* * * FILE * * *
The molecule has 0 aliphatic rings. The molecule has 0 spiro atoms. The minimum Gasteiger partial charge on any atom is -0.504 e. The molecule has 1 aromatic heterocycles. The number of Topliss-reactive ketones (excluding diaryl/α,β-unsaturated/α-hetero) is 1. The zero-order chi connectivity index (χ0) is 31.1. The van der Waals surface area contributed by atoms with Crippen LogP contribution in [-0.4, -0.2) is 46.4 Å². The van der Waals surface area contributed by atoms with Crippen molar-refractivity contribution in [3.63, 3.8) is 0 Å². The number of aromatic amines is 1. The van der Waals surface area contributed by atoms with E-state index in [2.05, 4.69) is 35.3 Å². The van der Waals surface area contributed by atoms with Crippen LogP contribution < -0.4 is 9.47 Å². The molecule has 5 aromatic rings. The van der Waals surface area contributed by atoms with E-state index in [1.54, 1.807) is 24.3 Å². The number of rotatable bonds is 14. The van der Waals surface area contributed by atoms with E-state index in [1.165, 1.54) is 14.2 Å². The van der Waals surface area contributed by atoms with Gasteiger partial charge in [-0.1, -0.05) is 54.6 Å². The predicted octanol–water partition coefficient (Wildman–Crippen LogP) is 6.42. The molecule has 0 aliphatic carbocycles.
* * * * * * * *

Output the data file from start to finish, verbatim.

The molecule has 0 aliphatic rings. The molecule has 0 spiro atoms. The minimum Gasteiger partial charge on any atom is -0.504 e. The molecule has 1 aromatic heterocycles. The number of Topliss-reactive ketones (excluding diaryl/α,β-unsaturated/α-hetero) is 1. The zero-order chi connectivity index (χ0) is 31.1. The van der Waals surface area contributed by atoms with Crippen LogP contribution in [-0.4, -0.2) is 46.4 Å². The van der Waals surface area contributed by atoms with Crippen molar-refractivity contribution in [3.63, 3.8) is 0 Å². The number of aromatic amines is 1. The van der Waals surface area contributed by atoms with E-state index in [2.05, 4.69) is 35.3 Å². The van der Waals surface area contributed by atoms with Crippen LogP contribution < -0.4 is 9.47 Å². The molecule has 5 aromatic rings. The van der Waals surface area contributed by atoms with E-state index in [1.54, 1.807) is 24.3 Å². The number of rotatable bonds is 14. The van der Waals surface area contributed by atoms with E-state index in [1.165, 1.54) is 14.2 Å². The van der Waals surface area contributed by atoms with Gasteiger partial charge in [-0.1, -0.05) is 54.6 Å². The predicted octanol–water partition coefficient (Wildman–Crippen LogP) is 6.42. The molecule has 0 aliphatic carbocycles.